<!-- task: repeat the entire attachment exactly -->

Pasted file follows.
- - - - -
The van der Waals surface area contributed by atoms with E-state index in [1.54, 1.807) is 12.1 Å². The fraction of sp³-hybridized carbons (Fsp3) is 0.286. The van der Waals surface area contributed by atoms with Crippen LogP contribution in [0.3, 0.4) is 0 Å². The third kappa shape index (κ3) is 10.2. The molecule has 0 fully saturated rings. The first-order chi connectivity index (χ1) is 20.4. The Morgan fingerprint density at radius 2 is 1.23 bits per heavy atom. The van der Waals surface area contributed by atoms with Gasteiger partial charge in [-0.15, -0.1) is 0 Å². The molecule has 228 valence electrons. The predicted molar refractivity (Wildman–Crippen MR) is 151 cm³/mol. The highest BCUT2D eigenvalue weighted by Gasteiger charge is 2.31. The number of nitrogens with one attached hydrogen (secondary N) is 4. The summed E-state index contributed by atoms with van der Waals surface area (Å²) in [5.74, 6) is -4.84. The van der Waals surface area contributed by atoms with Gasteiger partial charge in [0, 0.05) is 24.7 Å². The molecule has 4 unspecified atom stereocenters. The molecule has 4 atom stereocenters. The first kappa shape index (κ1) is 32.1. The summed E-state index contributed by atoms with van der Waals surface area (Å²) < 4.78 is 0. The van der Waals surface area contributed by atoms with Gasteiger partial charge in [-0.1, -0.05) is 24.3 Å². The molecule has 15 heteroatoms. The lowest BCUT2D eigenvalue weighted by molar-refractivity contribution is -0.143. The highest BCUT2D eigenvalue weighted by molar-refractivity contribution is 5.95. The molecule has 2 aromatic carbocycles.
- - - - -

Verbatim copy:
The van der Waals surface area contributed by atoms with E-state index in [1.54, 1.807) is 12.1 Å². The fraction of sp³-hybridized carbons (Fsp3) is 0.286. The van der Waals surface area contributed by atoms with Crippen LogP contribution in [0.3, 0.4) is 0 Å². The third kappa shape index (κ3) is 10.2. The molecule has 0 fully saturated rings. The first-order chi connectivity index (χ1) is 20.4. The Morgan fingerprint density at radius 2 is 1.23 bits per heavy atom. The van der Waals surface area contributed by atoms with Gasteiger partial charge in [-0.15, -0.1) is 0 Å². The molecule has 228 valence electrons. The predicted molar refractivity (Wildman–Crippen MR) is 151 cm³/mol. The highest BCUT2D eigenvalue weighted by Gasteiger charge is 2.31. The number of nitrogens with one attached hydrogen (secondary N) is 4. The summed E-state index contributed by atoms with van der Waals surface area (Å²) in [5.74, 6) is -4.84. The van der Waals surface area contributed by atoms with Gasteiger partial charge in [0, 0.05) is 24.7 Å². The molecule has 4 unspecified atom stereocenters. The molecule has 4 atom stereocenters. The first kappa shape index (κ1) is 32.1. The summed E-state index contributed by atoms with van der Waals surface area (Å²) < 4.78 is 0. The van der Waals surface area contributed by atoms with Gasteiger partial charge in [-0.1, -0.05) is 24.3 Å². The molecule has 15 heteroatoms. The lowest BCUT2D eigenvalue weighted by molar-refractivity contribution is -0.143. The highest BCUT2D eigenvalue weighted by molar-refractivity contribution is 5.95. The molecule has 2 aromatic carbocycles.